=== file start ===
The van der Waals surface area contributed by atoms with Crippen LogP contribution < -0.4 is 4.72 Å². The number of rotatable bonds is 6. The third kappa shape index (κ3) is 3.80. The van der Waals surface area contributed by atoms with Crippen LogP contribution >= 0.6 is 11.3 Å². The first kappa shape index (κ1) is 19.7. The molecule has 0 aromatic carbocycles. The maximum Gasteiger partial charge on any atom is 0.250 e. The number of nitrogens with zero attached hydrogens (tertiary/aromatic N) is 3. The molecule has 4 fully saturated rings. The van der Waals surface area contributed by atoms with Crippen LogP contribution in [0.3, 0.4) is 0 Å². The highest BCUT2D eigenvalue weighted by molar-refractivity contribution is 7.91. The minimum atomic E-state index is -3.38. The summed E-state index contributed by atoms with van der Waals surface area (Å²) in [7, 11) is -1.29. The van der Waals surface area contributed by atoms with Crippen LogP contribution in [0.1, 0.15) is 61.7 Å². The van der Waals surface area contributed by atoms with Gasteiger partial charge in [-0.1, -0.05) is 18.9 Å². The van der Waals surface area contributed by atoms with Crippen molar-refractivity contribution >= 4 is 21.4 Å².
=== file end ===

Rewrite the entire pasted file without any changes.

The van der Waals surface area contributed by atoms with Crippen LogP contribution < -0.4 is 4.72 Å². The number of rotatable bonds is 6. The third kappa shape index (κ3) is 3.80. The van der Waals surface area contributed by atoms with Crippen LogP contribution >= 0.6 is 11.3 Å². The first kappa shape index (κ1) is 19.7. The molecule has 0 aromatic carbocycles. The maximum Gasteiger partial charge on any atom is 0.250 e. The number of nitrogens with zero attached hydrogens (tertiary/aromatic N) is 3. The molecule has 4 fully saturated rings. The van der Waals surface area contributed by atoms with Crippen LogP contribution in [0.3, 0.4) is 0 Å². The highest BCUT2D eigenvalue weighted by molar-refractivity contribution is 7.91. The minimum atomic E-state index is -3.38. The summed E-state index contributed by atoms with van der Waals surface area (Å²) in [7, 11) is -1.29. The van der Waals surface area contributed by atoms with Crippen LogP contribution in [0.1, 0.15) is 61.7 Å². The van der Waals surface area contributed by atoms with Gasteiger partial charge in [-0.1, -0.05) is 18.9 Å². The van der Waals surface area contributed by atoms with Crippen molar-refractivity contribution >= 4 is 21.4 Å².